The origin of Germany's Green movement, which has been vigorous enough to place one Green politician (Joschka Fischer) near the summit of power in Berlin, lies in popular demonstrations against the nuclear industry in the 1970s and '80s. The 2000 law capping the lifespans of nuclear plants was considered a triumph of Fischer's career. German papers on Wednesday morning consider the scale of the protests at Gorleben as well as the revival of Green politics under Angela Merkel's increasingly unpopular conservative government.

The leftist daily Die Tageszeitung writes:

"With their protests against the Castor train to Gorleben, nuclear power opponents have scored a clear win on points against Merkel's government. The massive show of participation by demonstrators shows that the government's hasty decision to extend nuclear-plant lifespans has led to more political engagement in Germany, rather than resignation ... It's now clear that people from all levels of society took to the streets out of personal conviction against the government's irresponsible policies. The attempt to tar them as violent troublemakers has failed."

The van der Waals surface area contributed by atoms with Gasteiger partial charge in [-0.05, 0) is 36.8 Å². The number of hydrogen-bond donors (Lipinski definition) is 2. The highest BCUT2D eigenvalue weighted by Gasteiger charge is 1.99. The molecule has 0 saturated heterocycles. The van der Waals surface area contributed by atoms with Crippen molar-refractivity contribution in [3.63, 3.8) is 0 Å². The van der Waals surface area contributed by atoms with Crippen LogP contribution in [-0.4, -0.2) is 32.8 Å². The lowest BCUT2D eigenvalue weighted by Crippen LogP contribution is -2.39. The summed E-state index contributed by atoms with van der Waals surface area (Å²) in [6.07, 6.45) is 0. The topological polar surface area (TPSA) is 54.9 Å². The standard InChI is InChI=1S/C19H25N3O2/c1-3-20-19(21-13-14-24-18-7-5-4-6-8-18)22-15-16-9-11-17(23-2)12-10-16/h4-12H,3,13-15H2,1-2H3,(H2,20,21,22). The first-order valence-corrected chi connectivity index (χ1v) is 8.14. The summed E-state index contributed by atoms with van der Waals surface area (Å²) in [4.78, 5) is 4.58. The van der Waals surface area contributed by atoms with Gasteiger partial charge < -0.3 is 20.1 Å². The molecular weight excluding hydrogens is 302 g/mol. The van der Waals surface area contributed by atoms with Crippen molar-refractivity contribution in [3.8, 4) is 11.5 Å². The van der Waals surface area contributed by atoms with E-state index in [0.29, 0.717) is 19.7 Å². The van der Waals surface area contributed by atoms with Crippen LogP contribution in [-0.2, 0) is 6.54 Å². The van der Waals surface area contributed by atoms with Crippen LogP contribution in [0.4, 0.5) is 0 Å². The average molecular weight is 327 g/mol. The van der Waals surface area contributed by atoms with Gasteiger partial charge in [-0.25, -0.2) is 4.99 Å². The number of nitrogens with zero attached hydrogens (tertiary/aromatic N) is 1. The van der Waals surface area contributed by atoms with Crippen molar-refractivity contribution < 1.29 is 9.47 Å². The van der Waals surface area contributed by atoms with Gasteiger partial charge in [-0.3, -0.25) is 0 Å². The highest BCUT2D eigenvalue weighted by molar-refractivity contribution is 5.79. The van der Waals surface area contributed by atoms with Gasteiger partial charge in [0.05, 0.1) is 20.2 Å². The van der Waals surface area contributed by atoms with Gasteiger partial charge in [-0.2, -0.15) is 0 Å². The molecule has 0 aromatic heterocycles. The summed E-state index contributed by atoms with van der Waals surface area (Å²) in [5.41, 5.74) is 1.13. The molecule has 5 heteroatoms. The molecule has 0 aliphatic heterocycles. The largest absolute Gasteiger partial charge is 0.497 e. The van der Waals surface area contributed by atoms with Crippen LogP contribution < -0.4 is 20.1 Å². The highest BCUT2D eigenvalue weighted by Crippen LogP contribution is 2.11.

"What's striking is the gap between political talk and behavior -- particularly in Environment Minister Norbert Röttgen's recent push to send highly radioactive waste to Russia. By talking up 'secure final disposal' and 'national responsibility' for nuclear waste, but at the same time hoping to send old fuel rods to a scandal-ridden nuclear complex in Siberia, Röttgen relinquishes his last ounce of public trust."